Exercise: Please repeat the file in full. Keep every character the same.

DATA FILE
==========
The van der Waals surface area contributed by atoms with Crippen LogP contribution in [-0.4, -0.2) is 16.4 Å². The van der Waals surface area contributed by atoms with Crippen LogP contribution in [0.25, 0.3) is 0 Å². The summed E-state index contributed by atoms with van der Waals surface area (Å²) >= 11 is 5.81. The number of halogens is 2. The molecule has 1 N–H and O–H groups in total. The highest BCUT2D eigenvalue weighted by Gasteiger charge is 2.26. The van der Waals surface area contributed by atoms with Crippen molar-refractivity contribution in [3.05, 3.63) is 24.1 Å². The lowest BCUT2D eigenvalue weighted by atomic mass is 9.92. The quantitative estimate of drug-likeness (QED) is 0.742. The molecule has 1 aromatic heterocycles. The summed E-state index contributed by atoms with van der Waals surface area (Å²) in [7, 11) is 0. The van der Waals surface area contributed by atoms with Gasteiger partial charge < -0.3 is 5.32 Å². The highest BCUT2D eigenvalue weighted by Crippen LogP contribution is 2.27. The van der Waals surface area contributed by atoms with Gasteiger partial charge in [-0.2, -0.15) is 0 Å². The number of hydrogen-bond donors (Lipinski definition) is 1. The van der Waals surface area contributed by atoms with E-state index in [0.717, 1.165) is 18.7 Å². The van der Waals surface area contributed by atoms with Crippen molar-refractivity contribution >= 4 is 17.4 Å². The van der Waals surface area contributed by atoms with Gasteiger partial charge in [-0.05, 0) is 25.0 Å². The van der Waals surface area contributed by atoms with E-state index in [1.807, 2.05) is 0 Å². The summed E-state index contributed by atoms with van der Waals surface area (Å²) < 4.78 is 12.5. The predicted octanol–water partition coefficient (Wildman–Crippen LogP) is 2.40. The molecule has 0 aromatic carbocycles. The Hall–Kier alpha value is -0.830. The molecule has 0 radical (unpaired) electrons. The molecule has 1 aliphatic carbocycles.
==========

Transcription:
The van der Waals surface area contributed by atoms with Crippen LogP contribution in [-0.4, -0.2) is 16.4 Å². The van der Waals surface area contributed by atoms with Crippen LogP contribution in [0.25, 0.3) is 0 Å². The summed E-state index contributed by atoms with van der Waals surface area (Å²) >= 11 is 5.81. The number of halogens is 2. The molecule has 1 N–H and O–H groups in total. The highest BCUT2D eigenvalue weighted by Gasteiger charge is 2.26. The van der Waals surface area contributed by atoms with Crippen molar-refractivity contribution in [3.05, 3.63) is 24.1 Å². The lowest BCUT2D eigenvalue weighted by atomic mass is 9.92. The quantitative estimate of drug-likeness (QED) is 0.742. The molecule has 1 aromatic heterocycles. The summed E-state index contributed by atoms with van der Waals surface area (Å²) in [7, 11) is 0. The van der Waals surface area contributed by atoms with Gasteiger partial charge < -0.3 is 5.32 Å². The highest BCUT2D eigenvalue weighted by Crippen LogP contribution is 2.27. The van der Waals surface area contributed by atoms with Gasteiger partial charge in [-0.2, -0.15) is 0 Å². The number of hydrogen-bond donors (Lipinski definition) is 1. The van der Waals surface area contributed by atoms with E-state index in [0.717, 1.165) is 18.7 Å². The van der Waals surface area contributed by atoms with Crippen molar-refractivity contribution >= 4 is 17.4 Å². The van der Waals surface area contributed by atoms with Gasteiger partial charge in [-0.05, 0) is 25.0 Å². The van der Waals surface area contributed by atoms with E-state index in [1.807, 2.05) is 0 Å². The summed E-state index contributed by atoms with van der Waals surface area (Å²) < 4.78 is 12.5. The predicted octanol–water partition coefficient (Wildman–Crippen LogP) is 2.40. The molecule has 0 aromatic carbocycles. The Hall–Kier alpha value is -0.830. The molecule has 0 radical (unpaired) electrons. The molecule has 1 aliphatic carbocycles.